Last night was probably the first time I have seen the “Obstruction Rule” utilized in a baseball game, or at least the first time I was actively watching baseball. The 5-4 victory taken by the St. Louis Cardinals over the Boston Red Sox was not justified, but not for the reason you might think.
The call has become controversial and highly disputed among baseball fans everywhere. There are two outstanding questions deriving from the end of last night’s game. Would the St Louis Cardinals runner, Allen Craig, have beaten the ball home had Boston Red Sox third baseman, Will Middlebrooks, caught the ball? And, did Middlebrooks even have a chance to get out of the way?
This is what my research has led to:
“OBSTRUCTION is the act of a fielder who, while not in possession of the ball and not in the act of fielding the ball, impedes the progress of any runner.
If a fielder is about to receive a thrown ball and if the ball is in flight directly toward and near enough to the fielder so he must occupy his position to receive the ball he may be considered “in the act of fielding a ball.” It is entirely up to the judgment of the umpire as to whether a fielder is in the act of fielding a ball. After a fielder has made an attempt to field a ball and missed, he can no longer be in the “act of fielding” the ball. For example: an infielder dives at a ground ball and the ball passes him and he continues to lie on the ground and delays the progress of the runner, he very likely has obstructed the runner.”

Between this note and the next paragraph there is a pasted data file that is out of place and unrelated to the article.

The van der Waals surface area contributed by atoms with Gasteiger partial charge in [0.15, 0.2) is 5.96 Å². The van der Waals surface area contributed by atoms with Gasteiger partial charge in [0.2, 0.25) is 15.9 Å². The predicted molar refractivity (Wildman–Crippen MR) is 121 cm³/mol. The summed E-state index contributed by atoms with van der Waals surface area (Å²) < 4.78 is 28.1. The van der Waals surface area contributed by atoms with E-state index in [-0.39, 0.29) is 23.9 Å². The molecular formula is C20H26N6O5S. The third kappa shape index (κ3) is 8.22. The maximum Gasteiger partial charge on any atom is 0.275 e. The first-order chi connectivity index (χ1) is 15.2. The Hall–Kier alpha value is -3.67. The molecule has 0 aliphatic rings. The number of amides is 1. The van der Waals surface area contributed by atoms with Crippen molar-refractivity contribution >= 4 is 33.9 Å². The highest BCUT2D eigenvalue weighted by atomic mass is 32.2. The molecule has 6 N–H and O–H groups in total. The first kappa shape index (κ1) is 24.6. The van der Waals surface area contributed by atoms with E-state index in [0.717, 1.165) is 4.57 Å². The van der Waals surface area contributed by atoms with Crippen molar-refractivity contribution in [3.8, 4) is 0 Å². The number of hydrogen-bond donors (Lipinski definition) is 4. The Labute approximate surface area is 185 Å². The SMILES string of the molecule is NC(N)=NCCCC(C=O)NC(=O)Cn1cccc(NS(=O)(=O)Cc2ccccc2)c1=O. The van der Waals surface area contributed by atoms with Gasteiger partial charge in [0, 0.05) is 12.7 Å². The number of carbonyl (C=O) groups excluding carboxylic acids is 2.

Yes, I know the runner never touched home, but further description of the rule says, “It does not matter where the obstruction occurs. If a runner is obstructed at first base and the umpire believes he could have made it to third base, he will be awarded third. The umpire must be the judge. If, in the umpire’s judgment, a runner is slowed down by one step at first and then is thrown out by five steps at third, the out should stand.” So realistically, following this description, the umpire was right to say the game was won by the Cardinals.
Middlebrooks did miss the ball thrown to him and was no longer in the process of fielding the ball, but the umpire who made the call still stands correct because the blockage does not have to be intentional for the call to be made. I was extremely upset at first because I did not know the details behind the call.
I believe the biggest mistake made by an umpire for the game was a different call, and could have been a determining factor in the game. Carlos Beltran‘s elbow pad was hit by a pitch and he forgot to ‘try’ to get away from getting hit, he was awarded with first base. The ‘free walk’ was awarded with Matt Carpenter already on base. Matt Holliday hit a double into left field, allowing the other two base runners to score. If the incorrect hit-by-pitch call had not been made, the Red Sox could have won the game.
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